Jackie,
What is a disgrace "Know Popery" or the bonfire?

Both photographs were taken in Rome during the summer, the bars are actually S Maria in Trastevere.

Ttony said...

Just a thought, Father. In the second post the priest drinking the G&T looks like a baddy from the Da Vinvi code. A few of those around Lewes on Monday might "enliven" the atmosphere.

Fr Ray Blake said...

Ttony,
Haven't seen the Da Vinci Code, but you are right the other RB is definitely "a baddy", like most of my friends.

pelerin said...

I meant to put 'the idea of a 'know popery' poster was good. I made it look as though I thought the banner illustrated was lovely! Must take Fr Zs advice and read more carefully before posting!

George said...

I think my human rights as a Catholic are being abused here. These people are mocking the Holy Father and the Catholic Faith IN PUBLIC!

Oh yes, I forgot we're in England and we catholics are supposed to be 'good sport' here in this pagan country.

Me thinks that if they were shouting slogans and banner waving with something like 'No Mohammed' or 'No Bar-Mitzvahs', things would take a decidedly more malevolent tone than even the inhabitants of Lewes could conceive!

Why do we Catholics put up with this stuff. After all, this is a hate crime, where are the poice etc.... etc... silence... fades off into the distance.

As for martyrs - well yes these protestants were indeed witnesses to their heresies. That they died for the errors they believed in, well that is sad, but why martyrs? I don't buy into that Fr Ray. It's the same as calling the human-bomb Islamic 'martyrs' - witnesses to a murderous politico-religious fanaticism - yes - martyrs in passive witness to Jesus Christ - of course not and neither were the protestants. Sorry it doesn't sound as charitable as it ought, but someone convince me otherwise.

Dr. Peter H. Wright said...

Pelerin,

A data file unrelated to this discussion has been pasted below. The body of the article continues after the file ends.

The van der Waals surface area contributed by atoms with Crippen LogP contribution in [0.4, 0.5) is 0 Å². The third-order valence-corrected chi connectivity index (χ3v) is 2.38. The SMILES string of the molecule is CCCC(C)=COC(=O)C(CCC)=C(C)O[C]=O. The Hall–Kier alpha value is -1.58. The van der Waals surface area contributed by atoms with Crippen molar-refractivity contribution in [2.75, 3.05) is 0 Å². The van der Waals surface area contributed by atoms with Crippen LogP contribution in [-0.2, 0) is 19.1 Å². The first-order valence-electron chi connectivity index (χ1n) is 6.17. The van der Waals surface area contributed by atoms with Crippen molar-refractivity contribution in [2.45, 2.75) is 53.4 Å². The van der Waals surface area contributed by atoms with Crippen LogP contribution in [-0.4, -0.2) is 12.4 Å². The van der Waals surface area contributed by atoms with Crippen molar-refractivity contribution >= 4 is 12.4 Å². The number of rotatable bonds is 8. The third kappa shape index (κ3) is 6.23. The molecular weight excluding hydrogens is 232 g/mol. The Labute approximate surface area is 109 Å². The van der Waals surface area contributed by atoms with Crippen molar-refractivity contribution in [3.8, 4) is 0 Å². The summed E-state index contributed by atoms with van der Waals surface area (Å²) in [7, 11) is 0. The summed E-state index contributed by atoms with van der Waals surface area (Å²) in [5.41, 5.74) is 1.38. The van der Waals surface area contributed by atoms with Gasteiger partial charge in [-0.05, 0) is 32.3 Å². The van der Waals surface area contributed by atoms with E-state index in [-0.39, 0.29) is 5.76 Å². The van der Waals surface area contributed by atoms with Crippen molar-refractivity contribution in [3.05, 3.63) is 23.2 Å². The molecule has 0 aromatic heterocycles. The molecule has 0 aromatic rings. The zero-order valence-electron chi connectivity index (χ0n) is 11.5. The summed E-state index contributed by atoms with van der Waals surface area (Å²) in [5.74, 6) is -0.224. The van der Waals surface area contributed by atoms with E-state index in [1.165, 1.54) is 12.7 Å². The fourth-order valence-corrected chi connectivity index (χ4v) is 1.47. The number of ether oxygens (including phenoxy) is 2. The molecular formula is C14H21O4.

Of dear.
I never thought of that !
I suppose they would have to put the poster well out of reach.

Semyon said...

The last parish priest in Lewes spoke out against the bonfire celebrations in his first year in the town. His reward? To be made into a flaming effigy come November 5th.

gemoftheocean said...

"Know Popery" is very clever. Does the poster have the requisite Matthew 16 reference? :-D

WhiteStoneNameSeeker said...

"Know Popery" sounds like a good idea from a brave priest.
I am sorry for the people of Lewes that they cannot be rid of the procession and all it's nastiness.

Perhaps a Eucharistic procession the next day - or the day before might be a good idea :)

Anonymous said...

"It's the same as calling the human-bomb Islamic 'martyrs'"

Did these protestants in Lewes burn themselves then? Who did they kill?

John said...

Amongst those "martyrs" were Latimer, Ridley and Cranmer all of whom had put to death more Catholics than there were protestant "martyrs".
Do read William Cobbett's book "A History of the Protestant Reformation in England and Ireland". Do read a comparison of the numbers of Protestants executed and the number of Catholics. I have just finished reading that book, written by a Protestant who clearly demonstrates the dastardly effects that this "reformation" had on the whole of the country. In Catholic times there were no poor but with the destruction of the monasteries which had looked after the poor, large numbers of poor had nowhere to turn for relief. Henry robbed the poor when he destroyed those monasteries.